Scaling up the complexity of photonic integrated circuits (PICs) requires the individual photonic components to become more compact, more efficient and more tolerant against manufacturing defects or variations, and for the design process to become more capable and less complex. Inverse design methods are a novel solution that allow the designer to directly specify performance targets and manufacturing constraints. The method can then automatically find optimal structures that fulfill the specified criteria.
In this webinar hosted by the OSA Optoelectronics Technical Group, James Pond and Jens Niegemann will present two complementary inverse design methods:
1) Parametrized geometry optimization, which makes it possible to automatically improve an already existing design with respect to performance and robustness.
2) Topology optimization, which enables the automatic generation of high-performance devices with a small footprint without the need for an initial design idea. It requires minimal human input and often converges on unintuitive but highly efficient structures.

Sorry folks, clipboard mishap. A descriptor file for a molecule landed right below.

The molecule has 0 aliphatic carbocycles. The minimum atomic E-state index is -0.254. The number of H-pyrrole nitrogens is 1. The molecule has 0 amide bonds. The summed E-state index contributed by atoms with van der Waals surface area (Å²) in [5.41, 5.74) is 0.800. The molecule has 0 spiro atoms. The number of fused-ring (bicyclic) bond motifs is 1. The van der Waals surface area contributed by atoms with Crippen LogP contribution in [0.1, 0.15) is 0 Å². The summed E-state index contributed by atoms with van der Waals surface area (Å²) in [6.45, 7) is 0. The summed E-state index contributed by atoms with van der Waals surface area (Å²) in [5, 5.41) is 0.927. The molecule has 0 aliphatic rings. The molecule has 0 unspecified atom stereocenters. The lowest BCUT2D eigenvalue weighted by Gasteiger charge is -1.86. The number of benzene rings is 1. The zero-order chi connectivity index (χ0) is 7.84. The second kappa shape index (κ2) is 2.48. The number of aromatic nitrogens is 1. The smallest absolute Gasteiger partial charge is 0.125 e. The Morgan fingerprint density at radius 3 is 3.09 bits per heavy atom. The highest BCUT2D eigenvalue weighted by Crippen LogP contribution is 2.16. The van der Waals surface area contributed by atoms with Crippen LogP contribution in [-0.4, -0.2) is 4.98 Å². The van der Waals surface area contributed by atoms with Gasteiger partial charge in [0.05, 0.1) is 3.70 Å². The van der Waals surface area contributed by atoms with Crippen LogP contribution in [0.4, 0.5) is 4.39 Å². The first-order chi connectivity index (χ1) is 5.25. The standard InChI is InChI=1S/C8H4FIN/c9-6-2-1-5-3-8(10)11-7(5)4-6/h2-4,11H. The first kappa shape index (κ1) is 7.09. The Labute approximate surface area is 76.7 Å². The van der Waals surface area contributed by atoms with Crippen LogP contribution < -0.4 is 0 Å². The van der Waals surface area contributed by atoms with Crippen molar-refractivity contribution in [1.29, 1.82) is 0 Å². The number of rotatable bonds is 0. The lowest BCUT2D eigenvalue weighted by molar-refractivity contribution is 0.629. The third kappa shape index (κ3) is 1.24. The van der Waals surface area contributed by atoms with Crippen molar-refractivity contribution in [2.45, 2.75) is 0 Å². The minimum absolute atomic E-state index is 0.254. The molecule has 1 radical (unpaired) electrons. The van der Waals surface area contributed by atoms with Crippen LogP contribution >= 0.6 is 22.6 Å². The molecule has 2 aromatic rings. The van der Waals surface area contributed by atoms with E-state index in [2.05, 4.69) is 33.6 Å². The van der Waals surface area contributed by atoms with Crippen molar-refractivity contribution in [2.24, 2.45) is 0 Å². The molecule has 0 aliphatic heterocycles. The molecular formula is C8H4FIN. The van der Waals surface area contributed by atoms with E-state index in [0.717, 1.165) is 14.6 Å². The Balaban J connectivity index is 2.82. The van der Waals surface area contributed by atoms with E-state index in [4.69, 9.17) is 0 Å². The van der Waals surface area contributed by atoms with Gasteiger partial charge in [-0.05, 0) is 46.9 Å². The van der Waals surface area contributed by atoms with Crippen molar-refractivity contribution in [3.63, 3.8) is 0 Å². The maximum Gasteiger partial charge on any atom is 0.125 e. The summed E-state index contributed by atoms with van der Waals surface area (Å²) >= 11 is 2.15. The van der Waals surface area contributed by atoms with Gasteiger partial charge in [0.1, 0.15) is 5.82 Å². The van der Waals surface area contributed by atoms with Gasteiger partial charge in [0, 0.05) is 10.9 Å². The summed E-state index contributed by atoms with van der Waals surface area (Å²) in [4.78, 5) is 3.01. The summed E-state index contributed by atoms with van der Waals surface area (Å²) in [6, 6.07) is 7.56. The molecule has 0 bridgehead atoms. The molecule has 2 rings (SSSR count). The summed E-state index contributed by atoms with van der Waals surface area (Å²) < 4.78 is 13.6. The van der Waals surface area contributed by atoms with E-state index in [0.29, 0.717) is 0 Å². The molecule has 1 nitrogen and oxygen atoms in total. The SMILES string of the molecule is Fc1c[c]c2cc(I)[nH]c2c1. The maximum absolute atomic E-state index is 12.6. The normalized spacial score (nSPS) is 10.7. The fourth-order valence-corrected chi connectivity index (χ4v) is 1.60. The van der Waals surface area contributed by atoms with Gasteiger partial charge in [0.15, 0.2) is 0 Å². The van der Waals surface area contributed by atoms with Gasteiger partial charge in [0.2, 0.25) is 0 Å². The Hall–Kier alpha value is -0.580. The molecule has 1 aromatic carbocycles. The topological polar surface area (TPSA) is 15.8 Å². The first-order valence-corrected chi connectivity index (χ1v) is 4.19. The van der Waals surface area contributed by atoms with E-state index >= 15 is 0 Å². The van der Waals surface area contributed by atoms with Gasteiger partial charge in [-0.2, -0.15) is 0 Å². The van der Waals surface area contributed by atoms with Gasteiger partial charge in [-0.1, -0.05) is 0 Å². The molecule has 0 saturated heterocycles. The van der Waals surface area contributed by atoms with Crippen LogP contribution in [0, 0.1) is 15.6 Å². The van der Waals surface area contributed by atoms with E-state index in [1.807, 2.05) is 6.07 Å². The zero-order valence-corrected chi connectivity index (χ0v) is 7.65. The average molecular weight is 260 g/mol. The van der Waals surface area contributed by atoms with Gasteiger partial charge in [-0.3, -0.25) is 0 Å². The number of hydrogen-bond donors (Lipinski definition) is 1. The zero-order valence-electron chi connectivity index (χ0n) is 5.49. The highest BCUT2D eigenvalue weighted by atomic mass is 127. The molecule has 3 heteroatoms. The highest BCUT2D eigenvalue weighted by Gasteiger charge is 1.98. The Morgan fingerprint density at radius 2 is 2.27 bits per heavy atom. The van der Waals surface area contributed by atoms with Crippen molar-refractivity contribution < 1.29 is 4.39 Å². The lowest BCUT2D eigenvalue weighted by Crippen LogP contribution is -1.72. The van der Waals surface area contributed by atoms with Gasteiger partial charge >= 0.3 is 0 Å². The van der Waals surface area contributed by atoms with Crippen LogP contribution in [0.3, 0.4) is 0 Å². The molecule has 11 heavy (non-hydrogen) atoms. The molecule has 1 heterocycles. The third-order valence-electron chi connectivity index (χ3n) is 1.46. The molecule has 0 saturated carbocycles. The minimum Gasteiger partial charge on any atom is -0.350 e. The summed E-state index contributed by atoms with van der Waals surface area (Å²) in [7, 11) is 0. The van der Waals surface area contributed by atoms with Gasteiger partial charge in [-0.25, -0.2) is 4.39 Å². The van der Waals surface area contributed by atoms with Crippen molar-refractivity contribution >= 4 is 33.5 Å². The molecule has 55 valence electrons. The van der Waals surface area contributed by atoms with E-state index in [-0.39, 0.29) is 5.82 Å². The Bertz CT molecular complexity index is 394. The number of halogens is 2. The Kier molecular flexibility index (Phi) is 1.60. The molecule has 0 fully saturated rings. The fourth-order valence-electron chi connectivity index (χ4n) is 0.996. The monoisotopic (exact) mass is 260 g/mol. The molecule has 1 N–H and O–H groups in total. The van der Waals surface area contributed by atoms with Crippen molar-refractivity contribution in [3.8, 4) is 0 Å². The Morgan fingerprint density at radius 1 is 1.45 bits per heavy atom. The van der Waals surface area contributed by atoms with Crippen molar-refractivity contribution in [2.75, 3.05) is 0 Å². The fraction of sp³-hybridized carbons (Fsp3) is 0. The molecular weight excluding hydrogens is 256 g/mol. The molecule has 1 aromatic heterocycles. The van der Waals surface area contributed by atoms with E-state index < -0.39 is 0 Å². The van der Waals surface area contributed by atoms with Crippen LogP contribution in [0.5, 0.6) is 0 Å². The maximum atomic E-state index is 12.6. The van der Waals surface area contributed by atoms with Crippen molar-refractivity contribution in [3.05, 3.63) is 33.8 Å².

The webinar will discuss the basic theory behind these inverse design methods and will demonstrate how to generate high-performance and easily manufacturable devices.
What You Will Learn:
• The basic theory behind inverse design methods
• How to use inverse design in practice
• How to enforce size constraints to ensure manufacturability
• How to extend the inverse design methods to generate robust designs that are optimally insensitive to manufacturing imperfections
Who Should Attend:
• PhD students, research scientists and engineers working in university, government laboratories or designing commercial applications
• Anyone wanting to learn more about the inverse design methods including topology optimization